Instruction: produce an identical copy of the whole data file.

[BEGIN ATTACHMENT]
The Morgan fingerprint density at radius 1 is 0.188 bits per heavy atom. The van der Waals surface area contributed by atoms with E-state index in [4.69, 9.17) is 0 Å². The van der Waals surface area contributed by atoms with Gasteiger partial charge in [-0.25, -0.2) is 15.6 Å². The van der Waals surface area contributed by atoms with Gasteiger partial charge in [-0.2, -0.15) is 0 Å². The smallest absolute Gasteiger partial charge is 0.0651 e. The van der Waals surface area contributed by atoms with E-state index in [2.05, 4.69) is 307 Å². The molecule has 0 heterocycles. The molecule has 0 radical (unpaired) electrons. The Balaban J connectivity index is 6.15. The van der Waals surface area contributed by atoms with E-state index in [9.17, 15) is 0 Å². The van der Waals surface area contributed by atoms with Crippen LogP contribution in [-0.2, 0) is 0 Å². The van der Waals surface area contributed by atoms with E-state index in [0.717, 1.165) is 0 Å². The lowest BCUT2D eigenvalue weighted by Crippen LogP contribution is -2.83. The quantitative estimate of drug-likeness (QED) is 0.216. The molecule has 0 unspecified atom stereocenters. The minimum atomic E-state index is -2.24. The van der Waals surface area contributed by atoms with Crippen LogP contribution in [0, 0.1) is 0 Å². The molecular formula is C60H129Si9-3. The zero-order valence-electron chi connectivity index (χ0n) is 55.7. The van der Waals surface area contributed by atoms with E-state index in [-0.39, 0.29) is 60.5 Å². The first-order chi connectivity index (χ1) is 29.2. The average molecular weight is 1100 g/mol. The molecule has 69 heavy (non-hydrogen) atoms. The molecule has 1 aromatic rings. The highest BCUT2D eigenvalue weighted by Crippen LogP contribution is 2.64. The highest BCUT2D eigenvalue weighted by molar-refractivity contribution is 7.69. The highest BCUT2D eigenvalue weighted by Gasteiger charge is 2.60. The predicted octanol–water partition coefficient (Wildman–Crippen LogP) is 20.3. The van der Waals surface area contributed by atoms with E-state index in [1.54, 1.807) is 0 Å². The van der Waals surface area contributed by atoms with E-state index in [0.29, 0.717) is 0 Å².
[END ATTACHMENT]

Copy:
The Morgan fingerprint density at radius 1 is 0.188 bits per heavy atom. The van der Waals surface area contributed by atoms with E-state index in [4.69, 9.17) is 0 Å². The van der Waals surface area contributed by atoms with Gasteiger partial charge in [-0.25, -0.2) is 15.6 Å². The van der Waals surface area contributed by atoms with Gasteiger partial charge in [-0.2, -0.15) is 0 Å². The smallest absolute Gasteiger partial charge is 0.0651 e. The van der Waals surface area contributed by atoms with E-state index in [2.05, 4.69) is 307 Å². The molecule has 0 heterocycles. The molecule has 0 radical (unpaired) electrons. The Balaban J connectivity index is 6.15. The van der Waals surface area contributed by atoms with E-state index in [9.17, 15) is 0 Å². The van der Waals surface area contributed by atoms with Crippen LogP contribution in [-0.2, 0) is 0 Å². The van der Waals surface area contributed by atoms with E-state index in [0.717, 1.165) is 0 Å². The lowest BCUT2D eigenvalue weighted by Crippen LogP contribution is -2.83. The quantitative estimate of drug-likeness (QED) is 0.216. The molecule has 0 unspecified atom stereocenters. The minimum atomic E-state index is -2.24. The van der Waals surface area contributed by atoms with Crippen LogP contribution in [0, 0.1) is 0 Å². The molecular formula is C60H129Si9-3. The zero-order valence-electron chi connectivity index (χ0n) is 55.7. The van der Waals surface area contributed by atoms with E-state index in [-0.39, 0.29) is 60.5 Å². The first-order chi connectivity index (χ1) is 29.2. The average molecular weight is 1100 g/mol. The molecule has 69 heavy (non-hydrogen) atoms. The molecule has 1 aromatic rings. The highest BCUT2D eigenvalue weighted by Crippen LogP contribution is 2.64. The highest BCUT2D eigenvalue weighted by molar-refractivity contribution is 7.69. The highest BCUT2D eigenvalue weighted by Gasteiger charge is 2.60. The predicted octanol–water partition coefficient (Wildman–Crippen LogP) is 20.3. The van der Waals surface area contributed by atoms with E-state index in [1.54, 1.807) is 0 Å². The van der Waals surface area contributed by atoms with E-state index in [0.29, 0.717) is 0 Å².